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Building Bridges
By Dan Rivers - 05/25/2011 - 05:16 PM EDT

What’s A Bridge?

The bridge is the section that creates a major relief in the music – a different musical sound that connects song sections . It creates strong contrast to refresh the ear.

The easiest way to tell someone what a bridge is, is to listen to

Over the Rainbow Harburg And Arlen (Someday you’ll wish upon a star)

Notice the change to staccato notes from the sustained notes of the rest of the song.

Here’s a summary of what it does;

Musical relief from the melody.

A different angle.

A summation of the story.

A different time. Looking back or ahead.

A telescope and a microscope picture.

Adds a new dimension to the chorus and hook Rhyme scheme change


Length of line changes

Doesn’t include the title or hook

Go from specific to general or vice versa

Change the rhythm

May change range

May change person (I to she)



Song Form

Before we talk about how to create the bridge we need to understand song form

Here are some basic formulas

AAA Verse Verse Verse Typical of folk songs think Dylan

ABAB Verse Chorus Verse Chorus

AABA Verse Verse Bridge Verse

ABABCB Verse Chorus Verse Chorus Bride Chous

ABC Verse Chorus Bridge Often used twice

This common lettering can be confusing . B and C can mean the Bridge or the Chorus depending on the form .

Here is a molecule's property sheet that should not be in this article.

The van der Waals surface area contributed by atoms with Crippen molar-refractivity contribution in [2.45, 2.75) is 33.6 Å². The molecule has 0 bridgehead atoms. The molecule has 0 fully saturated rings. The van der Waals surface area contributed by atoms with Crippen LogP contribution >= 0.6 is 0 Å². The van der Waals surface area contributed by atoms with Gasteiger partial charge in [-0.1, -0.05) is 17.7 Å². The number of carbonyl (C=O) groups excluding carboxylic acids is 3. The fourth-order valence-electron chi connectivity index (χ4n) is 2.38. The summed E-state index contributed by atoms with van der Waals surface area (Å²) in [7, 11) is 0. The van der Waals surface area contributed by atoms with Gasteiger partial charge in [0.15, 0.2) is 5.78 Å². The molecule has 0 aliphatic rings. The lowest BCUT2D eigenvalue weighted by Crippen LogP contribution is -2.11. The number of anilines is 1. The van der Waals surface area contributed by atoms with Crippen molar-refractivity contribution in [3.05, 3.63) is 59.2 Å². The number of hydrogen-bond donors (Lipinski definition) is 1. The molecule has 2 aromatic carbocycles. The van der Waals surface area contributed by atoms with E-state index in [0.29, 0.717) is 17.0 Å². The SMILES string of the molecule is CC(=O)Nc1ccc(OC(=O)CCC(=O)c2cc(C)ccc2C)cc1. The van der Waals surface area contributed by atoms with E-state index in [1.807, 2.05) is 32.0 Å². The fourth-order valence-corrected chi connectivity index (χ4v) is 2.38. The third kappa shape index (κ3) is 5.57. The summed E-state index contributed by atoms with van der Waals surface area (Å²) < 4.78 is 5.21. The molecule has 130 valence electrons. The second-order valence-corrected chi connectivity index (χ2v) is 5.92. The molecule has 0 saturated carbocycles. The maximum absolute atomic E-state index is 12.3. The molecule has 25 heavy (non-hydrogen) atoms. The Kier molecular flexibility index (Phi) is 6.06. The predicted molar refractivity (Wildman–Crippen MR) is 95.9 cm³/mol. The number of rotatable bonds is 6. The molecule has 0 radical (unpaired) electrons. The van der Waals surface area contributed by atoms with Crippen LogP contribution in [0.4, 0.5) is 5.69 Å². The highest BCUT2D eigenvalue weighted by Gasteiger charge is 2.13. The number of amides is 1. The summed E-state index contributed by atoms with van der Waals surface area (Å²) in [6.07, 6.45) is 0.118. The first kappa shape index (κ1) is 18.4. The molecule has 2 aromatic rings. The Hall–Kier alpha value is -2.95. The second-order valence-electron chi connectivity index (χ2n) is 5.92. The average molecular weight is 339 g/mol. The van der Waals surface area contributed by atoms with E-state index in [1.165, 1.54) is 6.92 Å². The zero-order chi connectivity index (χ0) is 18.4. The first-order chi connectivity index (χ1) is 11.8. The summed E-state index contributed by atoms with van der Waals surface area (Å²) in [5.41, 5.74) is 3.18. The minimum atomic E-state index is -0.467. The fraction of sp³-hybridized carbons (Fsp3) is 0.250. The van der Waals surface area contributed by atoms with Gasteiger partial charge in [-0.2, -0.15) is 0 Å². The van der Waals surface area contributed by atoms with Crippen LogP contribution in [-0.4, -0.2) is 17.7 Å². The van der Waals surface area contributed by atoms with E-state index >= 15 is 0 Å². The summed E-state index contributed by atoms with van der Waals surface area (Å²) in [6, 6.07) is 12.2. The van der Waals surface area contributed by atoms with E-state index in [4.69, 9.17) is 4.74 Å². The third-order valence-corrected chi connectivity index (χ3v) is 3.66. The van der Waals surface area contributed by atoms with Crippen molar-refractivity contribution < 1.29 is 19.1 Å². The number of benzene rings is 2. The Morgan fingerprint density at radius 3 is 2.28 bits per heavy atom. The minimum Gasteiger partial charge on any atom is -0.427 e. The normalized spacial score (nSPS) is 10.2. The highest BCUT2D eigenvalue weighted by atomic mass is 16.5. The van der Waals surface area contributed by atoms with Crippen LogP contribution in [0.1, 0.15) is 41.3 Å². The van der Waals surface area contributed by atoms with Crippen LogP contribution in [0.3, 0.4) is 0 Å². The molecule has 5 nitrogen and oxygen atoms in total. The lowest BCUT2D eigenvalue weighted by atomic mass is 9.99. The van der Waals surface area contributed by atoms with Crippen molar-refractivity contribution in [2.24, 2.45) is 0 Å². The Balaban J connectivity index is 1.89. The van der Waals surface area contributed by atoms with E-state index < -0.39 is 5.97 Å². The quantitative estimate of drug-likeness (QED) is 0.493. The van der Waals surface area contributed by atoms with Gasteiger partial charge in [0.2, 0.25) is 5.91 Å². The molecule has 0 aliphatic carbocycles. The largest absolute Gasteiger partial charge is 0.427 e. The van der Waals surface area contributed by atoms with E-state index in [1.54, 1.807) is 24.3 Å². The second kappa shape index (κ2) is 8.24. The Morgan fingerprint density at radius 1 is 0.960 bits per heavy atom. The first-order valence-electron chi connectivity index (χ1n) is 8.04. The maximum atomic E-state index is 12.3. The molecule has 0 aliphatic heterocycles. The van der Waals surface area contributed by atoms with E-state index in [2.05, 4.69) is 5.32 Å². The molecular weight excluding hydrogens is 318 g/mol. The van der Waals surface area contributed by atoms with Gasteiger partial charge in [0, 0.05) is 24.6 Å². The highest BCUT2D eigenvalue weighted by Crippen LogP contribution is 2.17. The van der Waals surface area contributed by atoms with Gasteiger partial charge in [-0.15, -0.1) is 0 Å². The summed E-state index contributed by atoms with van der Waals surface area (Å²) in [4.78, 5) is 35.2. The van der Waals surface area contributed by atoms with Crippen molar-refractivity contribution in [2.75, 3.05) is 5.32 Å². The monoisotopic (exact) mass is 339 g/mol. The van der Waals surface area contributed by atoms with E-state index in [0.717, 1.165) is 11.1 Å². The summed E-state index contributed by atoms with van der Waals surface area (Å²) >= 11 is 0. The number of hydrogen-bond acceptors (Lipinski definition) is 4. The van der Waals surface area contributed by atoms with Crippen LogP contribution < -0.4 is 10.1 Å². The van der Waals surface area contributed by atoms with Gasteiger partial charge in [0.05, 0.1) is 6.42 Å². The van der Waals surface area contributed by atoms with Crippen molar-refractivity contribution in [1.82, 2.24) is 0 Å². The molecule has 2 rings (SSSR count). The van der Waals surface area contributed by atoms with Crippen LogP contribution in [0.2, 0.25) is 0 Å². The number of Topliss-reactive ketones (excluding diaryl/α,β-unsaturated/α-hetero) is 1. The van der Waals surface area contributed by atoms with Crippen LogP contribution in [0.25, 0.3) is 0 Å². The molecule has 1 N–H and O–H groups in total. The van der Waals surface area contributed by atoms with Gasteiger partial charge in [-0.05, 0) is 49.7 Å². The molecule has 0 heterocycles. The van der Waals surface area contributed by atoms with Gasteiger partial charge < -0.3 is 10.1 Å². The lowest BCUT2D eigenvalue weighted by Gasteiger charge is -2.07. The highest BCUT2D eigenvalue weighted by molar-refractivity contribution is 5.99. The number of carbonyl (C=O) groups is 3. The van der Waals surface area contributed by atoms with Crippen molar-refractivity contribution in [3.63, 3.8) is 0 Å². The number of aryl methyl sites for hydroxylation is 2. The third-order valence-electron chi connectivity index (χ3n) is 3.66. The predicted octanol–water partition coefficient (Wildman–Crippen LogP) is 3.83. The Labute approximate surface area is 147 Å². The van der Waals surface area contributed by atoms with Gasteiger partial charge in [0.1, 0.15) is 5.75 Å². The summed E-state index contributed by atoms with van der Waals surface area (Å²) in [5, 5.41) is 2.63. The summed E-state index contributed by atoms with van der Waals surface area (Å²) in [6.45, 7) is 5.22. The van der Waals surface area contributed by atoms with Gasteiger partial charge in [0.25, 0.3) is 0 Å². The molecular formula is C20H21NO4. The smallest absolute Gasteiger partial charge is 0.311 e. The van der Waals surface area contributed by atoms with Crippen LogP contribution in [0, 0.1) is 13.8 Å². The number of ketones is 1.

All the forms come from one master formula!

Master Formula Verse Verse Chorus Verse Chorus Bridge (Verse) Chorus (the last verse is often omitted ) You can eliminate as many sections as you want but the rest must remain in order.

Bridge placement

Between the last two chorus’s

Verse 1 Chorus Verse 2 Chorus Bridge Chorus

AABA After two verses of 8 bars each an 8 bar bridge with different music and then the last 8 bar verse (often a repeat of verse 1)

Example of AABA: Smoke Gets In your Eyes

Now that you know where it goes:

Do you really need it? Not in every song. Don’t use it to lengthen the song. Use it when you have something else to say or if you feel you need the contrast.



The numbers below refer to the position of the scale of the root of the chord. This is the basis of the Nashville number system. Nothing will help your ear to recognize chords more than this.

It’s easy. You’ve all heard musicians call out something like 4-5-1. Here’s what it means.

In the key of C for example C is the first note of the C scale so the C Chord is the 1 chord. F is the fourth note of the C scale so the F chord is the 4 chord. G is the 5th note of the C scale so it’s called the 5 chord in the key of C .

If you use a different key –you have to use the scale for that key to find its number.

The same number in any key always has the same function. For example the 5 chord in any key is dominant –creates tension and wants to go to the 1 Chord.

If you understand this number system you can easily transpose the following ideas to all keys!




Start with a new Chord - Anything -and I mean anything -that hasn’t been used in the song before. Try some of these instead of the dreaded predictable 2 minor to 6 minor eg : Key of C Dm Am

3b 4 5 Key C : Eb F G Key G: Bb C D

3 4 1         Key C : E F G Key G: B7 C G

3m 7 6         Key C: Em7 A

5m     KEY C: Gm

Parallel minor     Key C Cm

Relative minor     Key C: Am

2maj 4 Key C: D F


           Have Fun !      Dan Rivers

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